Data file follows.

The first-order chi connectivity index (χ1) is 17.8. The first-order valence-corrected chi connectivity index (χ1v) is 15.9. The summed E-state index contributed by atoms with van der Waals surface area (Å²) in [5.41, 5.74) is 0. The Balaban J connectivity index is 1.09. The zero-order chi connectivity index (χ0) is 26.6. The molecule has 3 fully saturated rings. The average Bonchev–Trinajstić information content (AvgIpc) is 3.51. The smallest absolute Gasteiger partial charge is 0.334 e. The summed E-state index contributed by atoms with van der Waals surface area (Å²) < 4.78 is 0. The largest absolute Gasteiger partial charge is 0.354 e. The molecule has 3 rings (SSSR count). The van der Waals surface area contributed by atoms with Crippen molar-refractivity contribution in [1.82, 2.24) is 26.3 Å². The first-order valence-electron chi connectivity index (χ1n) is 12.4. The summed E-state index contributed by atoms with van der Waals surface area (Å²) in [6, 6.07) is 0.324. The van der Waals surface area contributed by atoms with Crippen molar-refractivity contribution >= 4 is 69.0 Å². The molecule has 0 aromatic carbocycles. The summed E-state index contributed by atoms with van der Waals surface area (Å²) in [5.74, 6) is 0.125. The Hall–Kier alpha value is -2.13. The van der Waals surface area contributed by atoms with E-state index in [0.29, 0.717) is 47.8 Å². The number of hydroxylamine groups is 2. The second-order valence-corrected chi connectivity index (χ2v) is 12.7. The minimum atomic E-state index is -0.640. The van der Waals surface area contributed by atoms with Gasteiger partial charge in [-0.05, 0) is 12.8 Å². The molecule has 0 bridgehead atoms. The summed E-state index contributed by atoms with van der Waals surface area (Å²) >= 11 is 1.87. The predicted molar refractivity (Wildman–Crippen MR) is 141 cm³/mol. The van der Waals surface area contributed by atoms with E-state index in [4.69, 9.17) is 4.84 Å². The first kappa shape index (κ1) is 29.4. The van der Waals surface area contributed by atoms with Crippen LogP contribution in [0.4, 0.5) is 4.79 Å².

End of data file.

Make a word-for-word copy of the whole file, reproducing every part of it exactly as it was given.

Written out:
The first-order chi connectivity index (χ1) is 17.8. The first-order valence-corrected chi connectivity index (χ1v) is 15.9. The summed E-state index contributed by atoms with van der Waals surface area (Å²) in [5.41, 5.74) is 0. The Balaban J connectivity index is 1.09. The zero-order chi connectivity index (χ0) is 26.6. The molecule has 3 fully saturated rings. The average Bonchev–Trinajstić information content (AvgIpc) is 3.51. The smallest absolute Gasteiger partial charge is 0.334 e. The summed E-state index contributed by atoms with van der Waals surface area (Å²) < 4.78 is 0. The largest absolute Gasteiger partial charge is 0.354 e. The molecule has 3 rings (SSSR count). The van der Waals surface area contributed by atoms with Crippen molar-refractivity contribution in [1.82, 2.24) is 26.3 Å². The first-order valence-electron chi connectivity index (χ1n) is 12.4. The summed E-state index contributed by atoms with van der Waals surface area (Å²) in [6, 6.07) is 0.324. The van der Waals surface area contributed by atoms with Crippen molar-refractivity contribution >= 4 is 69.0 Å². The molecule has 0 aromatic carbocycles. The summed E-state index contributed by atoms with van der Waals surface area (Å²) in [5.74, 6) is 0.125. The Hall–Kier alpha value is -2.13. The van der Waals surface area contributed by atoms with E-state index in [0.29, 0.717) is 47.8 Å². The number of hydroxylamine groups is 2. The second-order valence-corrected chi connectivity index (χ2v) is 12.7. The minimum atomic E-state index is -0.640. The van der Waals surface area contributed by atoms with Gasteiger partial charge in [-0.05, 0) is 12.8 Å². The molecule has 0 bridgehead atoms. The summed E-state index contributed by atoms with van der Waals surface area (Å²) >= 11 is 1.87. The predicted molar refractivity (Wildman–Crippen MR) is 141 cm³/mol. The van der Waals surface area contributed by atoms with E-state index in [4.69, 9.17) is 4.84 Å². The first kappa shape index (κ1) is 29.4. The van der Waals surface area contributed by atoms with Crippen LogP contribution in [0.4, 0.5) is 4.79 Å².